Ed note. this is a guest post by David Sullivan, an independent consultant specializing in technology and human rights. He previously was the first director of policy and communications at the Global Network Initiative.
The next generation of conservative conspiracy theorists is raising the specter of a UN plot to control the Internet. This time, conservative media are cheerleading trolling by agitators associated with the online harassment campaign against women in technology and feminist critics of gaming culture, known by the hashtag #gamergate. Their latest targets concern a report on cyber-violence against women and girls by the UN Broadband Commission for Digital Development, which has spread to an attack on the Internet Governance Forum and the work of vital civil society organization the Association for Progressive Communications.
The line of attacks is so spectacularly misguided it would be laughable, were it not for the deadly seriousness of the issue.
The cyber-violence report was published a few weeks ago to widespread criticism for poor sourcing, questionable assertions—for example, that video games cause violence—and problematic recommendations that could infringe on free expression online. It was thankfully soon retracted with an apology and promises of revisions.
But the gamergate trolls have gone on from there to target the entire issue of gender-based abuse and online violence. Apparently aghast that the UN would consult with targets of harassment campaigns, they are now questioning whether online abuse and harassment are worthy of the UN’s attention. They go on to suggest that intergovernmental cooperation to combat online harassment will somehow lead to greater government censorship of Internet content worldwide.
This is absurd for a great many reasons.
First, there is no question that online gender-based violence is a growing worldwide phenomenon with serious offline consequences. The Washington Post’s recent coverage of hackers using fake Facebook profiles and posts to defame Afghan women is just one particularly dangerous permutation of the problem.
The consensus in the tech community that online abuse a significant issue meriting a coordinated international response now encompasses everyone from major Internet companies (who are now getting serious about revenge porn) to the developers and supporters of the TOR anonymity software. This recognition is welcome but long overdue. In fact, the very hashtag that gamergaters hijacked over the weekend, #takebackthetech, is the name of a civil society campaign to raise awareness of online abuse that started in 2006!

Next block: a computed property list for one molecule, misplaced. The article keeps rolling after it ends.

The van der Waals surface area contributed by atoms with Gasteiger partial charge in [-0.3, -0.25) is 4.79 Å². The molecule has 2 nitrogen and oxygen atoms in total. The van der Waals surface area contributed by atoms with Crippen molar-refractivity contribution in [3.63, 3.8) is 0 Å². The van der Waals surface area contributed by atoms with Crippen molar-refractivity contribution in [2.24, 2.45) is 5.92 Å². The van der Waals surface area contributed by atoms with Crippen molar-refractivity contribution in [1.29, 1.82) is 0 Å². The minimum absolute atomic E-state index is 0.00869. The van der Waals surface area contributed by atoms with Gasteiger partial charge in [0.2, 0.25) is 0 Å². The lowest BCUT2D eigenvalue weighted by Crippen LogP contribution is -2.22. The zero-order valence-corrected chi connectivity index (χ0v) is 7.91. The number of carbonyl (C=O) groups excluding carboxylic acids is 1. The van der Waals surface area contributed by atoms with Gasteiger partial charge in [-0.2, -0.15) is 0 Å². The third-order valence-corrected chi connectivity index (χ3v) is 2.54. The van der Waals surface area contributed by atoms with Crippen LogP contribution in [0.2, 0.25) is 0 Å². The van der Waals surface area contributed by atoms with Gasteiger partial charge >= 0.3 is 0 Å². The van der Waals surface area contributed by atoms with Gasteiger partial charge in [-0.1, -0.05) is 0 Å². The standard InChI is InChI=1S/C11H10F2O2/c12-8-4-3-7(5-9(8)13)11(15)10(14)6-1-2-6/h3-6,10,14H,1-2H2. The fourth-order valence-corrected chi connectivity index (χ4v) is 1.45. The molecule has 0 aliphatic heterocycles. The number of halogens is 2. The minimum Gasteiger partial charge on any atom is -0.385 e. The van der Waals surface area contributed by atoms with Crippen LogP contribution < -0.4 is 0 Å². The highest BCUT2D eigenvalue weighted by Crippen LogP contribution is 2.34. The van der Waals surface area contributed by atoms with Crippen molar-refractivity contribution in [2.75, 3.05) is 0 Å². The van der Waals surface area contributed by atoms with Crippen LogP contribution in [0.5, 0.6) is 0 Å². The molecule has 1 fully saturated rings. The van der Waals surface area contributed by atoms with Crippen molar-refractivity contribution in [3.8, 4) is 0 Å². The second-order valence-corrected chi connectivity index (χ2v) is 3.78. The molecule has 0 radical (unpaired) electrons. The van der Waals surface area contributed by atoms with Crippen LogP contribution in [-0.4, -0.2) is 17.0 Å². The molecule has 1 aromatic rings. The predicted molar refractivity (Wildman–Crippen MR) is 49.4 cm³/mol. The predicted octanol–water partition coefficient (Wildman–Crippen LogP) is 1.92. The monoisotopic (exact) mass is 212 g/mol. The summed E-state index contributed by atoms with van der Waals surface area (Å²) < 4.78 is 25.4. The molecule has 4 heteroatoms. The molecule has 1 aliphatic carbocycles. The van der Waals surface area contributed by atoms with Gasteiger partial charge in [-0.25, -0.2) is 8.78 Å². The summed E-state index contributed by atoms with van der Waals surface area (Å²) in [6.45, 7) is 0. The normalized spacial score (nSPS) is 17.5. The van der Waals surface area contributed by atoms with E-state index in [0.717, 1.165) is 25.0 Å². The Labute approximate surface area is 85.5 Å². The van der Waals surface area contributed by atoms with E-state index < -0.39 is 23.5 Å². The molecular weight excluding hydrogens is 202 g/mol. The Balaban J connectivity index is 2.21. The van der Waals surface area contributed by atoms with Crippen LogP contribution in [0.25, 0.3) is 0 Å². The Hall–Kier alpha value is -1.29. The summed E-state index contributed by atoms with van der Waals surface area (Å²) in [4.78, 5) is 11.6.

Second, the same activists and organizations that internet trolls are perversely seeking to silence in the name of free expression have spent years in the trenches working to ensure that the same human rights we are entitled to offline apply online. Organizations like the Association for Progressive Communications have been critical to getting the UN Human Rights Council to endorse this principle by consensus, as well as putting gender rights on the international agenda. There is a reason why the Electronic Frontier Foundation just honored APC and its executive director Anriette Esterhuysen with their 2015 Pioneer Award, a lifetime achievement award for internet activism.
Finally, the institution that is now coming under fire, the Internet Governance Forum, represents precisely the opposite of the government-controlled censorship bogeyman that conservatives rail against. The IGF is a multi-stakeholder gathering that brings together governments with the private sector, civil society, and academia and the technical community, and was developed as a compromise and alternative to visions of an intergovernmental body like the International Telecommunications Union taking control of Internet policymaking functions. As anyone who has attended an IGF knows, it is by design a “talk shop” . Like any international conference, it can be misused, particularly when hosted by governments with no commitment to online freedom using it for a propaganda win.
There are serious threats to online freedoms arising at the United Nations, such, such as the International Code of Conduct for Information Security submitted to the General Assembly by China, Russia, Kazakhstan, Kyrgyzstan, Tajikistan, and Uzbekistan. Just as harmful has been the hypocrisy of western governments supposedly committed to Internet freedom who engage in mass surveillance of innocent populations or use the threat of terrorism to censor the Internet without due process protections.
The relationship between the UN system and Internet governance fuels strong opinions on all sides. There are good reasons why we should be skeptical of governments–particularly of the authoritarian variety–using opaque intergovernmental processes to exclude civil society and the private sector from venues where Internet policy gets decided. There are also equally important concerns that western companies and governments with decidedly uneven track records on human rights have for far too long had a disproportionate influence on how the Internet is governed. That is precisely why advocates for human rights and women’s rights have spent so much time and energy working to place gender issues on the agenda at venues like the IGF, which were designed to allow all interested parties a voice at the table.
Online activists genuinely concerned with free speech might want to consider listening to the people and organizations that have spent decades fighting for a more free and open Internet, instead of cynically seeking to suppress them.
— David Sullivan is an independent consultant specializing in technology and human rights. He previously was the first director of policy and communications at the Global Network Initiative.